the UK around one fth of honeybee hives were lost in the
winter of 2008/09, compared to normal yearly losses of
5-10%. In southwest China pear trees are now pollinated
by hand following the heavy use of pesticides during the
1980s. Three bumblebee species are already extinct in
the UK and a quarter of British bees are logged in the Red
Data Book of threatened species.
Friends of the Earth (FOE) are campaigning for the bees;
you can even sign a petition online at www.foe.co.uk,
calling for a bee action plan from David Cameron. Make
a donation to help fund research, educate the public and
rally more bee savers across the country. Those donating
will receive a Bee Saver Kit, complete with British
wildower seeds and a garden planner enabling you
to grow a bee utopia and join the crusade to save these
vital creatures. Browse through the FOE online shop which
sells home and garden products; every order supports
the bee cause. Help further by only purchasing local
British honey to support our bees and their beekeepers.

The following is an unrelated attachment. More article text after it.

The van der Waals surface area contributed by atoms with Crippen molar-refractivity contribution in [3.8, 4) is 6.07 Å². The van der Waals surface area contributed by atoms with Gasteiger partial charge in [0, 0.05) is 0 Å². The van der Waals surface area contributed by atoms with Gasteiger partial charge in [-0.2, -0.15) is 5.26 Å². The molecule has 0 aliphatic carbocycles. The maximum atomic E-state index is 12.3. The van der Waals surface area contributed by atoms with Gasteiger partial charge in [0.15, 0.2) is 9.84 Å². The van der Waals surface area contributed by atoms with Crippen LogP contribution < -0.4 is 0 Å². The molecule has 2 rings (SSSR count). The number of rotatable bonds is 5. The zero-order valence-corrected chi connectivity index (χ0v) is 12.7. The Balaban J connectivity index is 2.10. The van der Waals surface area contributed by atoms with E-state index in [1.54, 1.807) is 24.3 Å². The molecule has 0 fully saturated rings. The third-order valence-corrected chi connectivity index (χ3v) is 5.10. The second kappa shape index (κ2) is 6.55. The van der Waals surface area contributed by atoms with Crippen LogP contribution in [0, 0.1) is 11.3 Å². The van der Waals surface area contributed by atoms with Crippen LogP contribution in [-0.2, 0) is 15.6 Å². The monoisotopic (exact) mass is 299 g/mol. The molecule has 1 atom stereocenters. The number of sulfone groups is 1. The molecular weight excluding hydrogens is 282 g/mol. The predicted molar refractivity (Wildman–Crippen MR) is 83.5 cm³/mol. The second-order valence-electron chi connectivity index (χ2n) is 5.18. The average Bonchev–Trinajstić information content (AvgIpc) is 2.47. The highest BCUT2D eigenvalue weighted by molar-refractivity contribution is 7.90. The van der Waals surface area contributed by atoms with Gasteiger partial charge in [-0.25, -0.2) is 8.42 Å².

Growing nectar rich owers in the country and especially
in the city will help bees nd the food they need. Do your
bit and help spread the buzz!
fat plant
One mans waste is another mans renewable electricity!
Congealed fat masses or fatbergs occupying Londons
sewers formed from kitchens and restaurants will feed
green utility company 2OCs combined heat and intelligent
power plant (CHiP). Thus killing two environmental
issues with one strategic stone; removal of fatbergs and a
renewable power source for a critical service. 2OC recently
landed the 200m contract with Thames Water and its new
fat-fuelled power plant will generate renewable power for
Beckton Sewage Treatment Works in East London. The CHiP
plant will generate 130 Gigawatt hours (GWh) of energy 75
GWh will be bought by Thames Water to run Beckton, which
serves 3.5 million people while the rest will be sold to the